Are garages, supermarkets etc really going to let you park on their expensive tarmac for most of the day just to sell a few pence-worth of 'leccy?
Even the Roadster, probably the ultimate that can be achieved by e-cars, took much, much longer to get to Edinburgh than a fossil-fuelled one would have done (about 12 hours longer). Most people getting up hours before dawn would expect to have finished that journey by the afternoon: Peilow didn't get there until the early hours of the next day. Hopefully he took a nap during one or both of his lengthy charging stops for the sake of safety, as strictly speaking he shouldn't still have been driving.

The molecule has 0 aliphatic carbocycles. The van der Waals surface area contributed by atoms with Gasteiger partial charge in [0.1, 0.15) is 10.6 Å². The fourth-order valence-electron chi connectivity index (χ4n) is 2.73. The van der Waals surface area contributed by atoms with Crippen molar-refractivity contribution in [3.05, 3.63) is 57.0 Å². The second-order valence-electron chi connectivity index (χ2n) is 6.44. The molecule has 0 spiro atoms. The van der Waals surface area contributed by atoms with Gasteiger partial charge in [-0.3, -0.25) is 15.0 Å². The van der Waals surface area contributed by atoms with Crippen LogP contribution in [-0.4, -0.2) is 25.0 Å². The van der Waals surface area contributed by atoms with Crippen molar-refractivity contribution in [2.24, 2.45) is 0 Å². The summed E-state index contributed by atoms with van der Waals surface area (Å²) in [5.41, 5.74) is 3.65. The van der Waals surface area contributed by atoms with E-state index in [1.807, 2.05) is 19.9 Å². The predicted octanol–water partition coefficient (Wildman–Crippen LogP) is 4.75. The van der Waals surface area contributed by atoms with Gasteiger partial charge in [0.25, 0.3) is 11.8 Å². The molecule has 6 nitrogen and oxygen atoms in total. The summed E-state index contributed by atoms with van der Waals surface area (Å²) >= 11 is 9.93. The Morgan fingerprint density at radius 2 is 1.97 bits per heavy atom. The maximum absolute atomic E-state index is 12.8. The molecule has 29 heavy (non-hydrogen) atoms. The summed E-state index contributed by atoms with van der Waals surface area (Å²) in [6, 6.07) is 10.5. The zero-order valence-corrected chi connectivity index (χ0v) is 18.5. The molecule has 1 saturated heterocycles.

If you use this sort of socket, this is mainly what your Roadster will be doing.
Then we come to the awkward fact that an awful lot of people don't have private driveways or garages, and thus won't be able to charge up EVs at home. It will be distinctly tiresome for them to have to park up for several hours minimum at a service area or supermarket car park every few days, and they probably won't be allowed to do so in many cases. Even in the present day the Beeb's Milligan encountered one public charge point whose software limited users to two hours to "stop people blocking access for everyone else": fortunately, as he needed a 10-hour charge to make it to the next one, site management altered the settings specially for him.